Although slightly dated, an interesting review published in 1992 titled, “The Mouthfeel of Beer – A Review,” which looked at various factors influencing the mouthfeel included a discussion on calcium chloride. Right away the review says “Although no sensory evidence exists, it is generally assumed that chloride ions yield beers which are “rounder” more full and mellower and softer in the palate.” 1 Although no hard evidence was presented for this claim, even in 1992 there seemed to be an agreement that calcium chloride aided mouthfeel. The review goes on to use the work of another study in an old Journal of the Institute of Brewing that described the taste of chloride ion as “sweet” and full.” An early 90’s Journal of the American Society of Brewing Chemists found a positive correlation with the chloride concentration of 30 commercial beers when describing the beer’s fullness.  2 Lastly, a 1981 paper found that beers produced with CaCl2 were preferred to beers produced with calcium sulfate.3

With no data explaining why, a 1967 paper presented the “proper” sulfate:chloride ratios in different styles of beer suggesting the following:

Beer Type Sulfate:Chloride Ratio
Dry, Bitter, Pale Ale 2:1
Full, Sweeter, Mild Ale 2:3
Softer, Stout requires little sulfate 4

I’m not sure if I completely agree with the ratios, but it was interesting to me that for softer styles of beer (like a stout) “very little sulfate” is required. Looking at this recommendation in the current lens of New England IPAs, I couldn’t help to think that maybe I should be approaching this style as if it was closer to a traditional softer stout style of beer to achieve a softer palate for the hops. When I first started brewing hoppy beers I read that my water profile should be similar to the Burton-On-Trent water profile in order to accentuate the hops. This water profile is absolutely S04 crazy with a ratio of 51:1. While I haven’t brewed with water this extreme, I have gone as high as 6:1. Although this particular beer wasn’t terrible by any means, I did end up rating it below average in mouthfeel softness and sweetness (more on sweetness below). I also noted that the water additions in this particular beer were “a little too heavy, I get salty/mineral aftertaste that doesn’t seem appropriate.”

In the 25 batches looked at above, the S04/CaCI2 ratio ranged anywhere from 4.7:1 to 0.45:1. As the scatter chart of these beers below shows, I had the most successes in terms of softness when the ratio was around 1.5:1, which is close to an even split of gypsum/calcium chloride. I’ve recently tried a batch with 100% calcium chloride, which wasn’t the slam dunk as I thought it might be, I definitely considered the mouthfeel soft, but it wasn’t enough to convince me there isn’t a role for sulfates in hoppy beers still, what that role is I’m not sure yet.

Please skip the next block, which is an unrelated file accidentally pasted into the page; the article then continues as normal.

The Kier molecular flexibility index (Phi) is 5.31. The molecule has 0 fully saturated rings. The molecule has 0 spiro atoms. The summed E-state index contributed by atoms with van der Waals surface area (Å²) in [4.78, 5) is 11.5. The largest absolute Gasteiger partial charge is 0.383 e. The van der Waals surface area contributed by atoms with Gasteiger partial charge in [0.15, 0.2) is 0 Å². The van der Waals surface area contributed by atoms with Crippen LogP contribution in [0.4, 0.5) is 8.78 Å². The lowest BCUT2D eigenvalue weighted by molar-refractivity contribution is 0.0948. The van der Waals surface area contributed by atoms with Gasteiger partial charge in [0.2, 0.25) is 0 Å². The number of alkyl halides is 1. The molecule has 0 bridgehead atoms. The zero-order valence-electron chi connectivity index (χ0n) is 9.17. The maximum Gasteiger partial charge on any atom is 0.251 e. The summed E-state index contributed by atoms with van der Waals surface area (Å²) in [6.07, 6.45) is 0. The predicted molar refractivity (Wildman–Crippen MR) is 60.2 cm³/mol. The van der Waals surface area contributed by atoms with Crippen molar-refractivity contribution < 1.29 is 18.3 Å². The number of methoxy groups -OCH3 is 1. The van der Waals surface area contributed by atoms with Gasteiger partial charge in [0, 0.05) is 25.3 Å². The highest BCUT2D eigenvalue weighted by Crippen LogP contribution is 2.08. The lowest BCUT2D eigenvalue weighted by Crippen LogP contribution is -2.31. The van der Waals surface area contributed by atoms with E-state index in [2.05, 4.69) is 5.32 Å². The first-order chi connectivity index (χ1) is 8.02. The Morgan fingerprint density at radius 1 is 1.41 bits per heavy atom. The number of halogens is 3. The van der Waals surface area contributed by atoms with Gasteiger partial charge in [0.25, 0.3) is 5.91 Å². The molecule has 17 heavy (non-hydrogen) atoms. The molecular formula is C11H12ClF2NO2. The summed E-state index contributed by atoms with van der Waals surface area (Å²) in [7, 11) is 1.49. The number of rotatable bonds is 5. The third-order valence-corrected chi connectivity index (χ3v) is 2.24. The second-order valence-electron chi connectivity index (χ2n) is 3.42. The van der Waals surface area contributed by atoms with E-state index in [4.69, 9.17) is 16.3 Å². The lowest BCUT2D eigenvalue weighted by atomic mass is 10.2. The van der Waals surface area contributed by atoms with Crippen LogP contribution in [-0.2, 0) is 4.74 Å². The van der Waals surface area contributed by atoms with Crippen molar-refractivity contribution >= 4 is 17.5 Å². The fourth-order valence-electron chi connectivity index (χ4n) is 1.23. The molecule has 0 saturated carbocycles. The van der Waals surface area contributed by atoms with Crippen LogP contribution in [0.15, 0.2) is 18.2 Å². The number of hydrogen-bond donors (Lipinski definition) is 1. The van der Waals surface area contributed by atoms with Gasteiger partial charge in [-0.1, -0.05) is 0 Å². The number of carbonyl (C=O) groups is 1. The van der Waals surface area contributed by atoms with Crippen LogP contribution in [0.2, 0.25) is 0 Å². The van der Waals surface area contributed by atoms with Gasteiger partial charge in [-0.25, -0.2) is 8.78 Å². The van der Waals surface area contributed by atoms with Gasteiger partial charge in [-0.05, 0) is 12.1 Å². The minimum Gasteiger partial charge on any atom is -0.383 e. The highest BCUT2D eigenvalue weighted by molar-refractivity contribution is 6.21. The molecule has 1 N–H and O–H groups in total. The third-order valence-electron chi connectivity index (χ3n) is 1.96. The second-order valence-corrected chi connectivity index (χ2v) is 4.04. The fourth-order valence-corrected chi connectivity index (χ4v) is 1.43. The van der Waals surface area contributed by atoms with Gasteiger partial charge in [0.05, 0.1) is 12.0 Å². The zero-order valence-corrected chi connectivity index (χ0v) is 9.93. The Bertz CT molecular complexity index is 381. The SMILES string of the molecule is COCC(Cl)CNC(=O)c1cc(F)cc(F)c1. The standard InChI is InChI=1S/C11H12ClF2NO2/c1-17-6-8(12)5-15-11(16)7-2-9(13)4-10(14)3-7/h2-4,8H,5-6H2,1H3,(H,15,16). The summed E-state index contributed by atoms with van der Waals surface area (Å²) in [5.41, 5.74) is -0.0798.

S04-CaCI2 Ratio to Softness Score

An article in the Journal of Automated Methods & Management in Chemistry furthered the notion of using less sulfates in hopped beers. The article states that “an excess of sulfate gives a sharp, dry edge to well-hopped beers and the level present should be minimized as much as possible.”5 Unless your goal is dryer sharper IPAs, this seems like further proof to lower the levels of gypsum in hoppy beers. My personal experience with heavy sulfate hoppy beers are that the hop flavor is reduced and the bitterness perception increases becoming harsher as the level increases.

I think it’s fair to say that most brewers will add all of their mineral additions to the mash, possibly splitting the additions in two, treating the strike and sparge water separately. What if we approach it in the same way but withhold a portion of the calcium chloride addition and add it directly to the boil? With no grains from the mash acting as a filter of sorts removing some of the chloride, it seems possible this direct addition to the boil could enhance the softness effect. I’ve experimented with adding the calcium chloride addition calculated for the sparge water only directly to the boil, but have backed that number down a little. It may be I’m sensitive to minerality in beers, but now I’m targeting around 4 grams of calcium chloride or less directly into the boil for a 5 gallon. So I’m withholding about 3.5-4 grams of the chloride addition from the sparge to add to the boil for a 5 gallon batch with reverse osmosis water. My last attempt at this was for a S04/CaCI2 ratio of 0.8:1 (111.6 ppm Sulfate and 131.5 ppm Chloride). [UPDATE: I’ve tried adding the sparge water minerals directly to the boil a number of times and wasn’t thrilled with the results. I felt like I was getting more a mineral taste to the beer which seemed to be enhancing the dryness a touch more than I wanted. I now treat just the mash and sparge water and don’t add anything directly to the boil].